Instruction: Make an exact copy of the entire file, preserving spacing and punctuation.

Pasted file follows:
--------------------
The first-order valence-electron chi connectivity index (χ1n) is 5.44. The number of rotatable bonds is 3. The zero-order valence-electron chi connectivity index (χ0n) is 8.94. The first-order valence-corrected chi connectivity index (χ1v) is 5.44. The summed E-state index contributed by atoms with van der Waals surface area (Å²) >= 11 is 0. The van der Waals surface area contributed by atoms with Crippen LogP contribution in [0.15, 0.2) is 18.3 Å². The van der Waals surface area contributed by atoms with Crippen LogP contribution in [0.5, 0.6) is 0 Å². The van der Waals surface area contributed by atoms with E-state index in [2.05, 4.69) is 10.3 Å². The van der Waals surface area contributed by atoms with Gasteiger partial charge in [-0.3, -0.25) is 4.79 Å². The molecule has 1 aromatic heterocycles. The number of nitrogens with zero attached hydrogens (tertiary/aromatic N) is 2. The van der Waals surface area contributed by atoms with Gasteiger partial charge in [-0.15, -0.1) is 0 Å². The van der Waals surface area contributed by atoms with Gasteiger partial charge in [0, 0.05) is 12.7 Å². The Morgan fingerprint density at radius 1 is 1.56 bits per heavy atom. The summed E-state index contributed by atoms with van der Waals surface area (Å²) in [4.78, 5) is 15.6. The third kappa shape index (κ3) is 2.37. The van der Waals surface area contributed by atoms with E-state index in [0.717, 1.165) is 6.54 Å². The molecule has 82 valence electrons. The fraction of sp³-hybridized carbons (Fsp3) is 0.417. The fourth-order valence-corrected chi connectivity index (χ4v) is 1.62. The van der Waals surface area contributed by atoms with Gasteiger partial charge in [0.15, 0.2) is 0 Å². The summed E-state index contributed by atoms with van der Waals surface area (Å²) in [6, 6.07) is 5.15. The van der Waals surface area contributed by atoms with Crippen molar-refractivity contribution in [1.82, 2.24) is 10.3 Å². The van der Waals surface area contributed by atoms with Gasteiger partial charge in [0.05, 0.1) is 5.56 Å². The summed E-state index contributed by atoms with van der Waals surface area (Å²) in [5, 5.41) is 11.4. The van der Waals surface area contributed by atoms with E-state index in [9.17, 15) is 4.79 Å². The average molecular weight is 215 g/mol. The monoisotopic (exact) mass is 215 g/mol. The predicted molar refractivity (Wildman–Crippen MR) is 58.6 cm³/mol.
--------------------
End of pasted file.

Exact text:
The first-order valence-electron chi connectivity index (χ1n) is 5.44. The number of rotatable bonds is 3. The zero-order valence-electron chi connectivity index (χ0n) is 8.94. The first-order valence-corrected chi connectivity index (χ1v) is 5.44. The summed E-state index contributed by atoms with van der Waals surface area (Å²) >= 11 is 0. The van der Waals surface area contributed by atoms with Crippen LogP contribution in [0.15, 0.2) is 18.3 Å². The van der Waals surface area contributed by atoms with Crippen LogP contribution in [0.5, 0.6) is 0 Å². The van der Waals surface area contributed by atoms with E-state index in [2.05, 4.69) is 10.3 Å². The van der Waals surface area contributed by atoms with Gasteiger partial charge in [-0.3, -0.25) is 4.79 Å². The molecule has 1 aromatic heterocycles. The number of nitrogens with zero attached hydrogens (tertiary/aromatic N) is 2. The van der Waals surface area contributed by atoms with Gasteiger partial charge in [-0.15, -0.1) is 0 Å². The van der Waals surface area contributed by atoms with Gasteiger partial charge in [0, 0.05) is 12.7 Å². The Morgan fingerprint density at radius 1 is 1.56 bits per heavy atom. The summed E-state index contributed by atoms with van der Waals surface area (Å²) in [4.78, 5) is 15.6. The third kappa shape index (κ3) is 2.37. The van der Waals surface area contributed by atoms with E-state index in [0.717, 1.165) is 6.54 Å². The molecule has 82 valence electrons. The fraction of sp³-hybridized carbons (Fsp3) is 0.417. The fourth-order valence-corrected chi connectivity index (χ4v) is 1.62. The van der Waals surface area contributed by atoms with Gasteiger partial charge in [0.15, 0.2) is 0 Å². The summed E-state index contributed by atoms with van der Waals surface area (Å²) in [6, 6.07) is 5.15. The van der Waals surface area contributed by atoms with Crippen molar-refractivity contribution in [1.82, 2.24) is 10.3 Å². The van der Waals surface area contributed by atoms with Gasteiger partial charge in [0.05, 0.1) is 5.56 Å². The summed E-state index contributed by atoms with van der Waals surface area (Å²) in [5, 5.41) is 11.4. The van der Waals surface area contributed by atoms with E-state index in [9.17, 15) is 4.79 Å². The average molecular weight is 215 g/mol. The monoisotopic (exact) mass is 215 g/mol. The predicted molar refractivity (Wildman–Crippen MR) is 58.6 cm³/mol.